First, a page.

At worst, Hillary Transue thought she might get a stern lecture when she appeared before a judge for building a spoof MySpace page mocking the assistant principal at her high school in Wilkes-Barre, Pa. She was a stellar student who had never been in trouble, and the page stated clearly at the bottom that it was just a joke.
Instead, the judge sentenced her to three months at a juvenile detention center on a charge of harassment.
She was handcuffed and taken away as her stunned parents stood by.
“I felt like I had been thrown into some surreal sort of nightmare,” said Hillary, 17, who was sentenced in 2007. “All I wanted to know was how this could be fair and why the judge would do such a thing.”
The answers became a bit clearer on Thursday as the judge, Mark A. Ciavarella Jr., and a colleague, Michael T. Conahan, appeared in federal court in Scranton, Pa., to plead guilty to wire fraud and income tax fraud for taking more than $2.6 million in kickbacks to send teenagers to two privately run youth detention centers run by PA Child Care and a sister company, Western PA Child Care.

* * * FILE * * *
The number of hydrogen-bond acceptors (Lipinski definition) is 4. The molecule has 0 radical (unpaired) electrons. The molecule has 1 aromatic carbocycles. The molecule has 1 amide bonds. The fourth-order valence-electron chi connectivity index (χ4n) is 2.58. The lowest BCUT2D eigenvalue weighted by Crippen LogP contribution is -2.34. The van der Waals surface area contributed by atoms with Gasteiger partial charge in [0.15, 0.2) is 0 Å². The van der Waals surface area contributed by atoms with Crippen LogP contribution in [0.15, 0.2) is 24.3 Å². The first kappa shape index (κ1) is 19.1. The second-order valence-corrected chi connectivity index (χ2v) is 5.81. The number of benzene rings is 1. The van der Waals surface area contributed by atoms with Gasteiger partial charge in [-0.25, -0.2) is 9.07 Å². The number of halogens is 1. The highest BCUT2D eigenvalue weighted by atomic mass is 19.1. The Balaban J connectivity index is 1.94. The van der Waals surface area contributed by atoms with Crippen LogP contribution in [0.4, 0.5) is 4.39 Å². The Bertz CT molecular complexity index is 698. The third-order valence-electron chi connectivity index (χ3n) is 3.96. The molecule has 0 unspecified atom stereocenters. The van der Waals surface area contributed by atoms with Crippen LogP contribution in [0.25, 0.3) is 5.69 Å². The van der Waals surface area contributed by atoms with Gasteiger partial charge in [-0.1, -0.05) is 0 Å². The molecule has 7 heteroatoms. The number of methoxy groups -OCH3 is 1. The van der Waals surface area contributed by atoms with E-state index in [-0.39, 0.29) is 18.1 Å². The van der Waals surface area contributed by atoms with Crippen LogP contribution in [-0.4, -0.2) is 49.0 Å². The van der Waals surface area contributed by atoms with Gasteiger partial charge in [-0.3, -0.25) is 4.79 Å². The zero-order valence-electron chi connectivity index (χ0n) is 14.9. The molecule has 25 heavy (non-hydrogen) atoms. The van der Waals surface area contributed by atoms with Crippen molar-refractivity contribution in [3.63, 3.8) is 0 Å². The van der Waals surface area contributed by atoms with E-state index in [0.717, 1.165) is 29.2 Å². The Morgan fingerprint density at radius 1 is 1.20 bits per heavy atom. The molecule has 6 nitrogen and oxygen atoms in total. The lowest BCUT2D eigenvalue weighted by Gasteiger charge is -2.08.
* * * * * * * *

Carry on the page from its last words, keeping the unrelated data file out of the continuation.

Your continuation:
While prosecutors say that Judge Conahan, 56, secured contracts for the two centers to house juvenile offenders, Judge Ciavarella, 58, was the one who carried out the sentencing to keep the centers filled.
If the court agrees to the plea agreement, both judges will serve 87 months in federal prison and resign from the bench and bar. They are expected to be sentenced in the next several months. Lawyers for both men declined to comment.
Since state law forbids retirement benefits to judges convicted of a felony while in office, the judges would also lose their pensions.
With Judge Conahan serving as president judge in control of the budget and Judge Ciavarella overseeing the juvenile courts, they set the kickback scheme in motion in December 2002, the authorities said.
They shut down the county-run juvenile detention center, arguing that it was in poor condition, the authorities said, and maintained that the county had no choice but to send detained juveniles to the newly built private detention centers.
Prosecutors say the judges tried to conceal the kickbacks as payments to a company they control in Florida.
full story at www.nytimes.com/2009/02/13/us/13judge.html?_r=3&emc=eta1
(This is going on around the country, folks. Quis custodiet ipsos custodes?)